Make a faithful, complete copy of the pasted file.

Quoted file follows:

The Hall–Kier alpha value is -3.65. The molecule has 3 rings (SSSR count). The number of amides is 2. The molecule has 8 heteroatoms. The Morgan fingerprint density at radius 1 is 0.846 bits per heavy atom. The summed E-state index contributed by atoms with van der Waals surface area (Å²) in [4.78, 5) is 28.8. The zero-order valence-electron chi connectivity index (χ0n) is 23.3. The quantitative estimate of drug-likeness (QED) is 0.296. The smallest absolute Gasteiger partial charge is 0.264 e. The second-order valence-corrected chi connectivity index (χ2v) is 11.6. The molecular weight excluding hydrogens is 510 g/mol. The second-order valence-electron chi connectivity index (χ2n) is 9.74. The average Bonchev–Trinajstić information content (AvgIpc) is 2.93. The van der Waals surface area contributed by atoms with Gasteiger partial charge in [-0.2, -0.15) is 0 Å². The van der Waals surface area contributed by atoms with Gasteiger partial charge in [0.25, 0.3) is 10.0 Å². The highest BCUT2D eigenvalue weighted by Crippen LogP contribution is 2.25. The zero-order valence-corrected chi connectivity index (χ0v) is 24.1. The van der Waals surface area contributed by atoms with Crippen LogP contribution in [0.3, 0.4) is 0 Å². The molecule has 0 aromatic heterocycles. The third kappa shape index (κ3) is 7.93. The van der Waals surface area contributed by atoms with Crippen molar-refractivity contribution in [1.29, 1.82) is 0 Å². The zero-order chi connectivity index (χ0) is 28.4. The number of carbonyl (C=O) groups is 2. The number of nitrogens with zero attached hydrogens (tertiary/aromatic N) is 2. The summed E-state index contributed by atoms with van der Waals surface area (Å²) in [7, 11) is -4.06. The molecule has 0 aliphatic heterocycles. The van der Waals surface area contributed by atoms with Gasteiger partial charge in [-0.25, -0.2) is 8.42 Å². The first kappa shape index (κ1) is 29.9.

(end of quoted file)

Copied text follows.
The Hall–Kier alpha value is -3.65. The molecule has 3 rings (SSSR count). The number of amides is 2. The molecule has 8 heteroatoms. The Morgan fingerprint density at radius 1 is 0.846 bits per heavy atom. The summed E-state index contributed by atoms with van der Waals surface area (Å²) in [4.78, 5) is 28.8. The zero-order valence-electron chi connectivity index (χ0n) is 23.3. The quantitative estimate of drug-likeness (QED) is 0.296. The smallest absolute Gasteiger partial charge is 0.264 e. The second-order valence-corrected chi connectivity index (χ2v) is 11.6. The molecular weight excluding hydrogens is 510 g/mol. The second-order valence-electron chi connectivity index (χ2n) is 9.74. The average Bonchev–Trinajstić information content (AvgIpc) is 2.93. The van der Waals surface area contributed by atoms with Gasteiger partial charge in [-0.2, -0.15) is 0 Å². The van der Waals surface area contributed by atoms with Gasteiger partial charge in [0.25, 0.3) is 10.0 Å². The highest BCUT2D eigenvalue weighted by Crippen LogP contribution is 2.25. The zero-order valence-corrected chi connectivity index (χ0v) is 24.1. The van der Waals surface area contributed by atoms with Crippen LogP contribution in [0.3, 0.4) is 0 Å². The molecule has 0 aromatic heterocycles. The third kappa shape index (κ3) is 7.93. The van der Waals surface area contributed by atoms with Crippen molar-refractivity contribution in [1.29, 1.82) is 0 Å². The zero-order chi connectivity index (χ0) is 28.4. The number of carbonyl (C=O) groups is 2. The number of nitrogens with zero attached hydrogens (tertiary/aromatic N) is 2. The summed E-state index contributed by atoms with van der Waals surface area (Å²) in [7, 11) is -4.06. The molecule has 0 aliphatic heterocycles. The van der Waals surface area contributed by atoms with Gasteiger partial charge in [-0.25, -0.2) is 8.42 Å². The first kappa shape index (κ1) is 29.9.